One for the Blackbird, One for the Crow, by Olivia Hawker
Published by Lake Union Publishing, 8th October 2019
Genres: historical fiction, westerns
One of my favourite reads of 2020 so far!! I had been hearing such a great buzz around this book, I knew I just had to read it for myself, and I was not disappointed.
Let me set the scene: two families living in the unforgiving Wyoming frontier, carving an existence out of the wilderness. Suddenly a catastrophic event casts both families into severe difficulties, forcing them to band together in order for them all to survive the winter, in spite of the fact that the women of each family are very much at odds. Imagine an entire, cold and snowy winter spent indoors with someone who cannot stand the sight of you! And so the story unfolds.
The structure of the book was different from anything I had encountered before, and I very much enjoyed it. The story is told from four different perspectives, both mothers and their respective teenage son and daughter. The only first-person narrator is Beulah, the eldest daughter, and it is very much an interior monologue, giving us an inside view of her thoughts and how she perceives the situation.
What most captivated me about the book’s structure was that each chapter is told from a different perspective, a different narrator describing the same event from their perspective. In this way, you experience a situation from four different people’s point of view and I just found it an amazingly effective writing style. Each chapter in the sequence also begins with the same sentence or words, which help to tie the whole thing together.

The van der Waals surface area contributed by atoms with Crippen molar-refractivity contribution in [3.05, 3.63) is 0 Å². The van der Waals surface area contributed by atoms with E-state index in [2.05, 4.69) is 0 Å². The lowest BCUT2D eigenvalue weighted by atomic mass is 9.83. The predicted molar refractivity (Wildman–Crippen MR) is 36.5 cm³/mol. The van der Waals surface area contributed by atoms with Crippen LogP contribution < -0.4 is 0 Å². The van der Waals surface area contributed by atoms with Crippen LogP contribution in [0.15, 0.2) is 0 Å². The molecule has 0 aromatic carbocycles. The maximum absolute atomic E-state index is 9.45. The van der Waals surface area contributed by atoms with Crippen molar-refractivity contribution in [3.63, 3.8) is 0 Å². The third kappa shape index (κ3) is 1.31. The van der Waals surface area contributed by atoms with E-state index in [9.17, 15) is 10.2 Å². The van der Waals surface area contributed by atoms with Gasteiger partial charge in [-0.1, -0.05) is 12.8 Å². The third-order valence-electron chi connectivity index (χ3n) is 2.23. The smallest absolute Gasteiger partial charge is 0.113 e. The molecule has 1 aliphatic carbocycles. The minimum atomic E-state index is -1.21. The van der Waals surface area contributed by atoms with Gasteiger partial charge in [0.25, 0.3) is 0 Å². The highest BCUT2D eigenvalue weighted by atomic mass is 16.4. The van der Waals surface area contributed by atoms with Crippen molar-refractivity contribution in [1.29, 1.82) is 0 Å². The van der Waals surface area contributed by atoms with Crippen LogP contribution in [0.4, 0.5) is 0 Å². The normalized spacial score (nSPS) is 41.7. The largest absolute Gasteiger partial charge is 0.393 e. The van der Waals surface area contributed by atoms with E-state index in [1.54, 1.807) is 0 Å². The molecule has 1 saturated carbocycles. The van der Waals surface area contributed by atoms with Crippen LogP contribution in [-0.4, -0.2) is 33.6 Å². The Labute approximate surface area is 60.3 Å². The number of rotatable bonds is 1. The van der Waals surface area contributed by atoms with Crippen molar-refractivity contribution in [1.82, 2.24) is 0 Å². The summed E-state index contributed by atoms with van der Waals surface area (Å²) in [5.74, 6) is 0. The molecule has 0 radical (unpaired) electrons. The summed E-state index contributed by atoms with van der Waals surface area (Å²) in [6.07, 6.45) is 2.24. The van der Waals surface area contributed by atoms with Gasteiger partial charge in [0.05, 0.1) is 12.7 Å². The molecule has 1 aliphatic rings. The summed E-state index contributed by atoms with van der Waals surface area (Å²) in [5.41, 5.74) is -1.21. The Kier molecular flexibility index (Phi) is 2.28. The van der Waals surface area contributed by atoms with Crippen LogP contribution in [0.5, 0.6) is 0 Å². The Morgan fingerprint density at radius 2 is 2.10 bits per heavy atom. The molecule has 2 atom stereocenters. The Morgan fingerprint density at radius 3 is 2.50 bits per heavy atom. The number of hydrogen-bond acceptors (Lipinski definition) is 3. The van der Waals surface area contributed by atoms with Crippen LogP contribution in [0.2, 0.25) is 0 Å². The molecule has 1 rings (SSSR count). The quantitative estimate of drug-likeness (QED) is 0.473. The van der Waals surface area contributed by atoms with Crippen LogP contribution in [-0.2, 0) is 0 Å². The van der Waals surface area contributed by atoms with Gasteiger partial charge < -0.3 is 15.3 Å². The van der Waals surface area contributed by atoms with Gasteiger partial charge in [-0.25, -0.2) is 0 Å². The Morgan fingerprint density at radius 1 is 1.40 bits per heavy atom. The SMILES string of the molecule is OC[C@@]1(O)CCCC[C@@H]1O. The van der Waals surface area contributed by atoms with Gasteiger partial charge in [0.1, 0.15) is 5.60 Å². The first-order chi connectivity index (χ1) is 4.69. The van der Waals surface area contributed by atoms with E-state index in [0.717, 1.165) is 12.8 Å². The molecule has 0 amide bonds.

One of the central preoccupations of the story is what it means to be a man.
“Men didn’t feel fear, or pain, or sorrow. Men did not regret. Wasn’t that what Clyde’s father had always told him?”
Clyde struggles to move past the definition of being a man that was imposed upon him by his abusive father and become the man he wants to be. I see this as representative of men these days. There has long been a received notion that men had to be strong, unfeeling and ruthless, never showing fear or pain or grief. But, nowadays, men are striving to make it more acceptable to show and accept “weakness”. I think it is an important message because that is where true strength lies and maybe more men need to read about a character like Clyde and his journey towards accepting himself as he is.
I really loved this book and would recommend it very happily.
My rating: 5/5